Linked by Thom Holwerda on Sun 1st Apr 2007 15:44 UTC, submitted by John Nilsson
Linux "NixOS is a Linux distribution based on Nix, a purely functional package management system. NixOS is an experiment to see if we can build an operating system in which software packages, configuration files, boot scripts and the like are all managed in a purely functional way, that is, they are all built by deterministic functions and they never change after they have been built."
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I'm mitigated
by zimbatm on Mon 2nd Apr 2007 10:43 UTC
zimbatm
Member since:
2005-08-22

I've installed the OS yesterday and tried it for two hours or so, so I don't say that my opinion has most insight. Apart from the fact that the OS still needs some maturity, there is what I've found out.

To manage your OS configuration, you have to edit a central configuration file in /etc/nixos/configuration.nix. It's yet another configuration format with hashed and tables. Once the changes are done, you use `nixos-rebuild` to apply the changes. You can choose to apply the changes directly, after reboot or only provide a boot option. The new configuration will be added into the grub menu, so that you can choose on what configuration you want to boot. In other linux OSes, you only get extra entries after kernel upgrades. This is an interesting option.

While trying to install the OS, I had to edit that central configuration file multiple times to get the syntax right. Apparently the parser is not very robust because some lines require a ; at the end, but not all. I won't go into the detail, since it's an implementation matter, but the backtrace was pretty useful.

You also use that file to enable various services. For example, you can enable apache by adding "httpd = { enable = yes; }". You also have keys to choose the process's user, hostname, etc.. But, for example, vhosts are not supported. The problem I see here, is that every software that runs as a service must be supported by the configuration framework. I don't know how much work it is, but it seems a lot to me. Imagine all the configuration generators that you need for a complete system ! Just to fully support apache it already seems complicated.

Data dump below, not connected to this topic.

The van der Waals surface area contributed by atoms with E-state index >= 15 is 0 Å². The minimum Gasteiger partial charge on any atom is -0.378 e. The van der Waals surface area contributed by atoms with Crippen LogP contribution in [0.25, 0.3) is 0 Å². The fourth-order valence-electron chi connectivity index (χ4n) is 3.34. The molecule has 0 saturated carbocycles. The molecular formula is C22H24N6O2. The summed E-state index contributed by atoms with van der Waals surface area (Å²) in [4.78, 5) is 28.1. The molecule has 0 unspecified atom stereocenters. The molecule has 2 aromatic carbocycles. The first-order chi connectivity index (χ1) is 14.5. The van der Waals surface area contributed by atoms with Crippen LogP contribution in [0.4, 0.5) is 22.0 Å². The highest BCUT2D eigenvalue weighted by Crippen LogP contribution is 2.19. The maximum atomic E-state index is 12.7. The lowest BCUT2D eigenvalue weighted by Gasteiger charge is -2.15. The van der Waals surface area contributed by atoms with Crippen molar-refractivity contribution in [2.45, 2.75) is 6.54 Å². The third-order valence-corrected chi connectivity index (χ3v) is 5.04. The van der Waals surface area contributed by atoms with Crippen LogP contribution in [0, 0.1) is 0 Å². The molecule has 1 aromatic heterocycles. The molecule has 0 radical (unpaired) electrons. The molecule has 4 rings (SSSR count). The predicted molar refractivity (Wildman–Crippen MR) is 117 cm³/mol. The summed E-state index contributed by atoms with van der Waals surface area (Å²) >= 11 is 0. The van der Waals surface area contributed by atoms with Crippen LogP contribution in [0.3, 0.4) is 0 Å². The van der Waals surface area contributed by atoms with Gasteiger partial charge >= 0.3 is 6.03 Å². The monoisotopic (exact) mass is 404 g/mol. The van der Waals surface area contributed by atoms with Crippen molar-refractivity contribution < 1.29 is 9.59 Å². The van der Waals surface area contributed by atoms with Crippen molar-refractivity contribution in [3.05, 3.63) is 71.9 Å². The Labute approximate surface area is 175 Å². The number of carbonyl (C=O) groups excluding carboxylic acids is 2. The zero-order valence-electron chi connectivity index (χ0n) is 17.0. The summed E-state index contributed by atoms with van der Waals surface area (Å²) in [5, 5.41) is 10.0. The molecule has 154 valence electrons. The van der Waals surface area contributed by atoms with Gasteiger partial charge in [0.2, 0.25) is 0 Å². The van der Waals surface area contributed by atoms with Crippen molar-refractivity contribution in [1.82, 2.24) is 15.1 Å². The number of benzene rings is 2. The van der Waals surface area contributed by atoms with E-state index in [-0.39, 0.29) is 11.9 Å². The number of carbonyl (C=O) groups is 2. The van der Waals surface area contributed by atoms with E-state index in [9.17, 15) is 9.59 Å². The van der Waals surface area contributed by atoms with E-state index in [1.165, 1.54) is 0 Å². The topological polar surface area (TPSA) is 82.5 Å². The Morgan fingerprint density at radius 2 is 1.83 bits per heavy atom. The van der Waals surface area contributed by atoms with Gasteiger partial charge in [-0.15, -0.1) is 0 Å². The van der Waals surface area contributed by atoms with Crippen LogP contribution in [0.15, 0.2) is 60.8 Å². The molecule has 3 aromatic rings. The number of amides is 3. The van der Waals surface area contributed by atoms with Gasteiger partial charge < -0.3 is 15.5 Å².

On the user side, you have all the nix-* commands. They are used to build per-user packages. For example, if you need subversions, you'll use `nix-env -i subversion`. The package gets downloaded and compiled (if necessary?). All those packages are located in a complicated path that I don't remember. Binaries and such are then symlinked into your "user-configuration" package that is also in a complicated path. In the end, you'll have lots of long paths in your env and lots of symlinks.

Once the package are adapted to the system, package dependencies seems to work pretty well, as you can have multiple versions of the same package installed without affecting the system. In the fact, that problem becomes trivial and you don't have to rely on SLOTS or other "hacks" like in other distros.

The downside, from what I have seen, is that you need more work than for example in Gentoo or Arch to package your software. You only have "sh" in the /bin folder, so you have to make sure to not use absolute paths. After having installed firefox, I had to edit it's launch script to remove absolute references to /bin/env and /bin/ls for example. I don't know if it's a goot thing(TM) but it surely needs more work to get packages working correctly.

So the system looks really interesting and I'll surely come back once they support the madwifi drivers. I'm not sure that this approach is the best but at least it's really original.

Cheers,
zimbatm

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